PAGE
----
The developer Derek Powazek years ago with a series of examples indicating that different companies use different models in which it does not matter if the services are free or paid, because the data collection and the presence of advertising follows very different balances …
That you pay does not mean that you are not the product. Cable TV companies take our money and sell us to channels, magazines take our money and still sell advertising, banks and credit cards charge us for having our money. Any store that has a “loyalty card” charges us for products but offers discounts in exchange for the ability to monitor what we buy. In the real world we have routinely become “the product”, even when we pay.
The argument of Powazek is forceful and real, and the truth is that it does not matter whether we pay or not: it is likely that in both cases we will end up becoming the product. It is true that some companies have more interest than others in collecting data, but their business models are also based on that collection.
A winner, many losers
As we anticipated at the beginning of this reflection, that attitude of Google has reached hard defensible limits, and here the big losers are of course users, exposed to policies that we hardly understand or can control.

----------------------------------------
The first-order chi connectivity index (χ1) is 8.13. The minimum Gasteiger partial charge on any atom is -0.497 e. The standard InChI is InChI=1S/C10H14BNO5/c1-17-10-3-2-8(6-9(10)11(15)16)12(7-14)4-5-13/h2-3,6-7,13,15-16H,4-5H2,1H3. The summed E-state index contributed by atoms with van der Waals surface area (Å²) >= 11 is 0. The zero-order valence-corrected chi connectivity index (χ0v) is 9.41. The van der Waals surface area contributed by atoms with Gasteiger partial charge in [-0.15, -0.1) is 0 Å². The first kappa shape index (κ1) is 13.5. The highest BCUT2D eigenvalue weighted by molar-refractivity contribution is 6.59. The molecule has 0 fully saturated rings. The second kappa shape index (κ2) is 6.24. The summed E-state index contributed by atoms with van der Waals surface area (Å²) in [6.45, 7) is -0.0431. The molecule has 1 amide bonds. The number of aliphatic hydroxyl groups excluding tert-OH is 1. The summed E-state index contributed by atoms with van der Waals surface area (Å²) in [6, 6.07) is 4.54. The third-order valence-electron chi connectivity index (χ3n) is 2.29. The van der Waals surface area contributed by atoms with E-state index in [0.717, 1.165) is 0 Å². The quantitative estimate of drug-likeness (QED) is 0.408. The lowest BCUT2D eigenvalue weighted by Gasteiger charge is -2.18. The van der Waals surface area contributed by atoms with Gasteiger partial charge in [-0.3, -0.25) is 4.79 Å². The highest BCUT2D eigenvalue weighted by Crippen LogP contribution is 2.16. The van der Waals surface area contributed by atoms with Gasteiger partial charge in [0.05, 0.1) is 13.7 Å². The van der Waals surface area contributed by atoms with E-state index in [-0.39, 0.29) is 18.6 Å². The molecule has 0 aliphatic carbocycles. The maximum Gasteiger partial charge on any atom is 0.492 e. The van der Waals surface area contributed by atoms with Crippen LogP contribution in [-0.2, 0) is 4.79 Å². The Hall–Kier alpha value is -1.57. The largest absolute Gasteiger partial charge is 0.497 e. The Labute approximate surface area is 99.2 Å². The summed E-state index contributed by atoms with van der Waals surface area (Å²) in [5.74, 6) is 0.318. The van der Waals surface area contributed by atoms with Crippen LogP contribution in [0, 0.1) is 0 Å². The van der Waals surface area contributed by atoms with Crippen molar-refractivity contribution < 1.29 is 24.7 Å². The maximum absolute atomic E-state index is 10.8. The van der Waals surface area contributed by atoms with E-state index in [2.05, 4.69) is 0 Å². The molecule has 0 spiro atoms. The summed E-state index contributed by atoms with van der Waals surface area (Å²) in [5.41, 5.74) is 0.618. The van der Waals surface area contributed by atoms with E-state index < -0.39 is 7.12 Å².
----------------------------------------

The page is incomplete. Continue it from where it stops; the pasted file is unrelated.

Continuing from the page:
We are not the only losers, because Google’s traditional partners, companies that use Android or Chrome OS, are also affected by the problem. Smartphones, tablets or Chromebooks from Samsung, LG, Xiaomi, Sony, Acer or many others are just another vehicle for data collection for Google, which is nourished by that huge market share of Android.
Obviously these companies are not exempt from fault, and many of them already collect additional data for their own benefit. Xiaomi does it, Samsung does it (a lot), LG does it, and Sony does it. The collection goes beyond Google and its services and products: Nintendo does it, Amazon does it, Facebook does it and, of course, Microsoft does it. Here the one who does not run flies.
They do it with the same purpose as Google, and here once again we are the users who do nothing but lose battles. It does not matter that we brandish that “we have nothing to hide”, because that argument is also easily dismantled. We simply cede and constantly sacrifice privacy in exchange for free services or comfort.
Interestingly there is a “great” winner of this battle, and that is Apple. For some time, the company led by Tim Cook has become a champion of privacy, while those companies that depend on Android (Samsung, LG, Xiaomi or Sony) are dragged by the side effects of Google’s greed for information ( and his own).
The defense of privacy is patent at the public level: Apple’s recent battles with the FBI and its constant discourse in this area are proof of that. But it is also that Apple has a business model totally different from Google, and that means that they do not need (so much) our data. From there to say that they do not collect them, yes, half a world.